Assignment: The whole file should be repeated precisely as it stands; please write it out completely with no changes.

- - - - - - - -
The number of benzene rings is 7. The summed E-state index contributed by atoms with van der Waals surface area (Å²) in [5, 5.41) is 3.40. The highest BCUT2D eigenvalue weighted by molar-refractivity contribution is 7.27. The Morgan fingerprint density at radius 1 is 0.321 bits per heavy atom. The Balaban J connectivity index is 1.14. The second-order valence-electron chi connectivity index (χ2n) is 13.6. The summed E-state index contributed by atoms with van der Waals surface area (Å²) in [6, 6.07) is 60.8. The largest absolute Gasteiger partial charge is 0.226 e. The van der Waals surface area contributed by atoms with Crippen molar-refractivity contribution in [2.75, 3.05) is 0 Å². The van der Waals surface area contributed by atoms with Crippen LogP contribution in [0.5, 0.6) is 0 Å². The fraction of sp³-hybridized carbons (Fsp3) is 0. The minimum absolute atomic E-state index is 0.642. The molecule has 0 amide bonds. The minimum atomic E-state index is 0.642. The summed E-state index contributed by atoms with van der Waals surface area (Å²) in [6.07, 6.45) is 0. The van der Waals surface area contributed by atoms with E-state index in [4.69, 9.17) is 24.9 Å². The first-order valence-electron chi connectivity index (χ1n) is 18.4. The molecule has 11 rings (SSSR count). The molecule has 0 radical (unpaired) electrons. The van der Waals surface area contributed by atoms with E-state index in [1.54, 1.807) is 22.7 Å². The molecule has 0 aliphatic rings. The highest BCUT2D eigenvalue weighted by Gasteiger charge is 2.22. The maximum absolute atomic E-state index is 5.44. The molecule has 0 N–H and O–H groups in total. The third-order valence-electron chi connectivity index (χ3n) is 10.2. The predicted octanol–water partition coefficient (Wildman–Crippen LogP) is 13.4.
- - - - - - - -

The number of benzene rings is 7. The summed E-state index contributed by atoms with van der Waals surface area (Å²) in [5, 5.41) is 3.40. The highest BCUT2D eigenvalue weighted by molar-refractivity contribution is 7.27. The Morgan fingerprint density at radius 1 is 0.321 bits per heavy atom. The Balaban J connectivity index is 1.14. The second-order valence-electron chi connectivity index (χ2n) is 13.6. The summed E-state index contributed by atoms with van der Waals surface area (Å²) in [6, 6.07) is 60.8. The largest absolute Gasteiger partial charge is 0.226 e. The van der Waals surface area contributed by atoms with Crippen molar-refractivity contribution in [2.75, 3.05) is 0 Å². The van der Waals surface area contributed by atoms with Crippen LogP contribution in [0.5, 0.6) is 0 Å². The fraction of sp³-hybridized carbons (Fsp3) is 0. The minimum absolute atomic E-state index is 0.642. The molecule has 0 amide bonds. The minimum atomic E-state index is 0.642. The summed E-state index contributed by atoms with van der Waals surface area (Å²) in [6.07, 6.45) is 0. The van der Waals surface area contributed by atoms with E-state index in [4.69, 9.17) is 24.9 Å². The first-order valence-electron chi connectivity index (χ1n) is 18.4. The molecule has 11 rings (SSSR count). The molecule has 0 radical (unpaired) electrons. The van der Waals surface area contributed by atoms with E-state index in [1.54, 1.807) is 22.7 Å². The molecule has 0 aliphatic rings. The highest BCUT2D eigenvalue weighted by Gasteiger charge is 2.22. The maximum absolute atomic E-state index is 5.44. The molecule has 0 N–H and O–H groups in total. The third-order valence-electron chi connectivity index (χ3n) is 10.2. The predicted octanol–water partition coefficient (Wildman–Crippen LogP) is 13.4.